While I don’t have later data specific to Elk Basin, the field has been operating continuously since 1915. Total oil production in Carbon County from existing oil fields has been declining slowly since 2000, from a high of nearly 56,189 barrels per month in July, 2000 to 31,788 barrels per month in August 2013, and Elk Basin has been a continuous source of oil during that time.
Learning the lessons of history
The rich history of Elk Basin is pure Montana — hardy pioneers overcoming the harshest of conditions to build a rich tradition. But if you think about the way Elk Basin has developed, it becomes clear why zoning is necessary a few miles away.
When the first wells were built in Elk Basin, a whole community was imported to begin the oil industry. Then, as technology and roads improved, the community moved away from the oil production, largely because of health concerns, down the hill into nearby communities such as Belfry and Powell. If you drive up there today you see a few workers, but there are no homes. Over the course of a century, people have learned that it doesn’t make sense to drill where people live.
What has evolved over a century is a balance between the needs of corporations to extract oil and the needs of a community to engage in farming and ranching without risk to water, health or livelihood.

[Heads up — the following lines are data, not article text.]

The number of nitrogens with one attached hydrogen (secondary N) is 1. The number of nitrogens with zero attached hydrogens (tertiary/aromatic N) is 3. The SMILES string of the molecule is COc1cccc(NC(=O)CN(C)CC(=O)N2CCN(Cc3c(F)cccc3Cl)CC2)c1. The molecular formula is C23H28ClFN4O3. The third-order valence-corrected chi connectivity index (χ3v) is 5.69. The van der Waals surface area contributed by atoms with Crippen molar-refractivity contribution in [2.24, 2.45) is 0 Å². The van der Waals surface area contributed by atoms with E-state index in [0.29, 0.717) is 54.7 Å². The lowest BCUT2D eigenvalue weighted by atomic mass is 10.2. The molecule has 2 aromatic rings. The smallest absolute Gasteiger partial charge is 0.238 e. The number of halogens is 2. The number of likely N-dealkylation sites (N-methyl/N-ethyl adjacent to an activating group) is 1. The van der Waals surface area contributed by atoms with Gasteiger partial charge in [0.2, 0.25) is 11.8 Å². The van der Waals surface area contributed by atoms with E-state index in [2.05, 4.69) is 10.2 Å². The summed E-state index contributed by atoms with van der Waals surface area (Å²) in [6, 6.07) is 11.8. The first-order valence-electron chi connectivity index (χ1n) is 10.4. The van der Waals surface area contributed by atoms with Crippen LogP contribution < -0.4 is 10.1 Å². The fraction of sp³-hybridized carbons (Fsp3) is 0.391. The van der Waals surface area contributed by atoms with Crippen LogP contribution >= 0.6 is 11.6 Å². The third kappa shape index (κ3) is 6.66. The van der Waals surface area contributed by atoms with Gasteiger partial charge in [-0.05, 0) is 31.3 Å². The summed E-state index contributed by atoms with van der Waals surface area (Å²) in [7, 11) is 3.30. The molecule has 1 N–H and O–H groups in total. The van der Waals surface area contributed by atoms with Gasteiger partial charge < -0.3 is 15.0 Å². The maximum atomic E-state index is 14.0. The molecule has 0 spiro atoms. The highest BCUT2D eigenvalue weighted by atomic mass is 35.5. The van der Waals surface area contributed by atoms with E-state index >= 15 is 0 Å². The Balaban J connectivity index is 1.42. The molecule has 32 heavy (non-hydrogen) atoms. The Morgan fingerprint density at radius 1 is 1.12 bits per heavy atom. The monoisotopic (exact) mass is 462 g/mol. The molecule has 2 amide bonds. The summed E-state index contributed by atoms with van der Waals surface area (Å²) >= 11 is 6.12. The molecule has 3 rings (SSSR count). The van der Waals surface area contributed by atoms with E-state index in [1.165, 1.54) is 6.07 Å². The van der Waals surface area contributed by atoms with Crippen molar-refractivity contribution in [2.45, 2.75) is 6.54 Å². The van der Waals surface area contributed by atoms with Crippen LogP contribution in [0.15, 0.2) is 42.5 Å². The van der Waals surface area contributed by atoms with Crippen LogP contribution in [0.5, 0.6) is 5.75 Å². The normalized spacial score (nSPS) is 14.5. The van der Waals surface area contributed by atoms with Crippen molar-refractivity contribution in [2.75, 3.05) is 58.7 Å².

But horizontal drilling and hydraulic fracturing have changed all that. The lesson hasn’t changed — it remains dangerous to drill where people live — but the economic opportunity has. These technologies allow drillers to get oil out of tight shale where they couldn’t get it before. Consequently they drill near where people live.
According to the Wall Street Journal, 15.3 million people in the United States now live within a mile of a fracked well.
As these technologies have changed, few statewide regulations have been developed in Montana to keep up with the shift in where drilling takes place. As a result, residents who live near wells are not protected from the dangers of drilling. Based on the unwillingness of the current Montana legislature to act, this is not about to change any time soon.
That’s why local zoning is necessary. Silvertip residents down the hill from Elk Basin have a long and stable relationship with oil drilling. Fracking and horizontal drilling threaten that stability. It is right for landowners to want to take matters into their own hands and set their own regulations to protect themselves.